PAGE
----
An Introduction to Population Genomics Studies with DNAnexus Apollo

Population Genomics

While the amount and variety of genomics data available to scientists is greater now than ever before, large-scale bioinformatics studies can still seem daunting to researchers interested in exploring the applications of population genomics. Reducing the barrier to entry through software tools and open data access is essential to accelerate the path from genomic discovery to tailored patient care. In this light, we provide an introduction to a few fundamental types of genomic based studies.

Researchers leverage population-scale genomics in their studies to better understand how genetics contribute to an individual’s health. These large-scale studies start with the creation of cohorts — a group of individuals with a particular set of genotypes, phenotypes, and/or combination of the two — that the researcher is interested in studying. Traditional cohort creation for bioinformaticians is a process that involves using the command-line interface (CLI) and a variety of different genotype/phenotype specific tools to sort through datasets and parse hundreds of traits. DNAnexus Apollo enables researchers to work either within a JupyterLab/CLI environment or an intuitive user-interface to easily and quickly explore a multitude of phenotypes and genomic traits in the Cohort Browser, filter for desired traits, and visualize results using built-in charts and visualizations such as Manhattan plots.

DNAnexus Apollo Cohort Browser
Figure 1. DNAnexus Apollo Cohort Browser
DNAnexus Apollo Association Browser
Figure 2. DNAnexus Apollo Association Browser 

Once a cohort has been identified, two common analysis methods are  genome- and phenome-wide association studies.  A genome-wide association study (GWAS) is used to find associations between single-nucleotide polymorphisms (SNPs) and a certain trait or disease. Phenome-wide association studies (PheWAS) operate on a similar premise, and test genetic variants for associations with a set of phenotypes. Both types of studies provide information that researchers can use to uncover genetic risk factors for a variety of diseases and health conditions by surveying phenotype to  SNP correlation. The insights gained into the disease associations provide a better understanding of underlying disease origins, and can aid in the discovery and validation of new targeted drug targets and/or preventative strategies. 

SAIGE and PLATO are two common software algorithms that can be used to execute GWAS analysis.  There are publicly available resources for how to conduct a GWAS using SAIGE, including this repository created by the Neale lab that details the results of a GWAS conducted on the UK Biobank dataset. Many of these guides provide specific details on how quality control was conducted, and which statistical analyses were used, so that those new to these types of studies can replicate their findings. PLATO offers features to those interested in analyzing phenotypes as well, and enables users to run both a GWAS or PheWAS using a single unified tool. Both of these algorithms are available on DNAnexus, wrapped in the scalable application framework accessible, allowing researchers to quickly create cohorts and analyze them in the same place.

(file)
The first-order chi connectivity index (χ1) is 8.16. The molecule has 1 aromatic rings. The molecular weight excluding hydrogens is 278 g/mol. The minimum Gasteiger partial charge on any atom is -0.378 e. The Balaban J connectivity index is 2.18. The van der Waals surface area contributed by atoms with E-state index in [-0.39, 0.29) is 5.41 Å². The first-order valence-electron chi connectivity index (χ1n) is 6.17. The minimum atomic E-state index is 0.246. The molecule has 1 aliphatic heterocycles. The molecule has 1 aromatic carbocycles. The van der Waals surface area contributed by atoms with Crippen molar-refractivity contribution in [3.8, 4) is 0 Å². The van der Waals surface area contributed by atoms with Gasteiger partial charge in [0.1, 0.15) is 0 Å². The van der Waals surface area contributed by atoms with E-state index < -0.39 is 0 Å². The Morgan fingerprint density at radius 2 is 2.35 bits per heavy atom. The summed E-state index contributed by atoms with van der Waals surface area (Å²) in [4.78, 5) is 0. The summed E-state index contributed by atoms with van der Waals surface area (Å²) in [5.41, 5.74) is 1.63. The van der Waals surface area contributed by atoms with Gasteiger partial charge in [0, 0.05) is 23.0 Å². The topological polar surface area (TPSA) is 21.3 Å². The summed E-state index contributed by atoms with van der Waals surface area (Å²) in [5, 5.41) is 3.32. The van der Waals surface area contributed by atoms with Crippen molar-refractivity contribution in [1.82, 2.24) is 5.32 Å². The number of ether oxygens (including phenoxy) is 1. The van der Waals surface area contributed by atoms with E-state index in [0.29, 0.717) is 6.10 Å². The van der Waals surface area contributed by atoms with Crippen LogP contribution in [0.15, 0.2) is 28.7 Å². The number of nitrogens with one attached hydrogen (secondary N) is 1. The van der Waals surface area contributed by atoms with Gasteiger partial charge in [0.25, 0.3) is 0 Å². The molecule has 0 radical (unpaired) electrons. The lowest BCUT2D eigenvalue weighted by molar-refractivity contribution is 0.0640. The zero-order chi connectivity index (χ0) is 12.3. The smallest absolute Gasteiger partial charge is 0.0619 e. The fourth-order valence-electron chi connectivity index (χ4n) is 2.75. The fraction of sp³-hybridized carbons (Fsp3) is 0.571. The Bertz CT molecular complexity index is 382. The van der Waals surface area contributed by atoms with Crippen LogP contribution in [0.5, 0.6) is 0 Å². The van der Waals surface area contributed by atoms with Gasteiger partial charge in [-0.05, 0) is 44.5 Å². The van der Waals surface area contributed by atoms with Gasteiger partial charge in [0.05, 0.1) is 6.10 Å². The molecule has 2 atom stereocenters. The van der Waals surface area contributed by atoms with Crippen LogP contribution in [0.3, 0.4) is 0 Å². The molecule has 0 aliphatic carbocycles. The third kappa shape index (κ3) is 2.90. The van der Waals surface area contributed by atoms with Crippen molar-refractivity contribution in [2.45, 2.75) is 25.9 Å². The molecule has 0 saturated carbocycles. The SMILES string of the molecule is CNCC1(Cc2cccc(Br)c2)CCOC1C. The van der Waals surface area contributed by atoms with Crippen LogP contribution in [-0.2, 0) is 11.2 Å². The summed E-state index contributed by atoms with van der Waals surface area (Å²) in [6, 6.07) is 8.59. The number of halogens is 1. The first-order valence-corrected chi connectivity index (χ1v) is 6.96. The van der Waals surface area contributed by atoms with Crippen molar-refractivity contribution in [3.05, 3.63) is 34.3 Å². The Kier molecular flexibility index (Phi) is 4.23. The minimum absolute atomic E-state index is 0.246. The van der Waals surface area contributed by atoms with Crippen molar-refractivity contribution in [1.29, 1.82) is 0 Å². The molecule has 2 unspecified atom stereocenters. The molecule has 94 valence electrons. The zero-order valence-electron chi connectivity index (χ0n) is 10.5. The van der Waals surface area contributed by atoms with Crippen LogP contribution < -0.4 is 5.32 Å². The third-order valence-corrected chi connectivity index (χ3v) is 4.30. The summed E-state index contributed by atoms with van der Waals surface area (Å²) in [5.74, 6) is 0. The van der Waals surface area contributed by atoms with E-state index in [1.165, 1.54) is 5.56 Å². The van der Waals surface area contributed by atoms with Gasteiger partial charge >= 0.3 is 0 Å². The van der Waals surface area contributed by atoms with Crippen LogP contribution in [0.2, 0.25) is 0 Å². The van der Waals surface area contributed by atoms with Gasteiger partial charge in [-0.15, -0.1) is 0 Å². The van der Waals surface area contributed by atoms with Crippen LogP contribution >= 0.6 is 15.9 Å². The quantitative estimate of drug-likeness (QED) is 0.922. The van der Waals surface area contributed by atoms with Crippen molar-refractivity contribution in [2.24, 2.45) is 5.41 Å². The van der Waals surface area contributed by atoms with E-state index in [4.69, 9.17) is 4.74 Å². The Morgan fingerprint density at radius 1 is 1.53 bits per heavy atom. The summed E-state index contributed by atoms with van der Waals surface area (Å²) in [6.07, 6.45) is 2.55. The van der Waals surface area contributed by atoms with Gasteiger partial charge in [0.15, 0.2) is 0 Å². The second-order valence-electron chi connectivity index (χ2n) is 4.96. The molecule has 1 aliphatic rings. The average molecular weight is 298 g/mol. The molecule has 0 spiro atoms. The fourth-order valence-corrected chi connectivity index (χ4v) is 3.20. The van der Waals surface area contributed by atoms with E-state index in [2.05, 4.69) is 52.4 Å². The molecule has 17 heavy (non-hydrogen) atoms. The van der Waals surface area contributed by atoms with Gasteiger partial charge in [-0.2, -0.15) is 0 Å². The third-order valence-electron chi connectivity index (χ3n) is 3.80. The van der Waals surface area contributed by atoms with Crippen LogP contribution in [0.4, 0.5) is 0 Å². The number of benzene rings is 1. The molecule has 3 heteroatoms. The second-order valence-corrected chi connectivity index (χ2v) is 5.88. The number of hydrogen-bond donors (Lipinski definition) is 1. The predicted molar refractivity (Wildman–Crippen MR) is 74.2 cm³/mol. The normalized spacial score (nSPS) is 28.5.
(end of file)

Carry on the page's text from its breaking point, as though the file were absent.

Both of these types of studies will process large quantities of data when run on large populations, a challenge for most homegrown informatics systems. DNAnexus Apollo offers Jupyter notebooks that enable researchers to easily analyze the large scale data with actions like annotation of GWAS results, a critical step  for making bioinformatics data more actionable  for all researchers. Apollo is purpose-built to handle the scale and type of computations that population genomics studies use, allowing researchers to work with genomics and complex multi-omics data in exciting new ways. 

More and more tools are becoming available that help enable researchers to conduct innovative and more involved analyses as well. Using the results from a GWAS, researchers can compare their variant sets with other databases online, and incorporate additional omics data types, such as RNA-seq, to better understand how variants affect gene expression. Or, by utilizing machine-learning, researchers can conduct fine-tuned analyses by combining GWAS and functional data to bring clarity to previously noisy results. 

Population genomics studies hold the key to unlocking the potential of precision medicine. With tools like DNAnexus Apollo, researchers can more quickly utilize large and complex datasets for use in the identification of biological mechanisms of disease, the discovery and application of biomarkers, or omics-guided therapeutic target discovery. 

Interested in learning more? Check out the recorded webinar with Ben Busby, Scientific Director, Research Platforms Outreach, and see how Apollo unlocks population-scale omics datasets for accelerated discovery.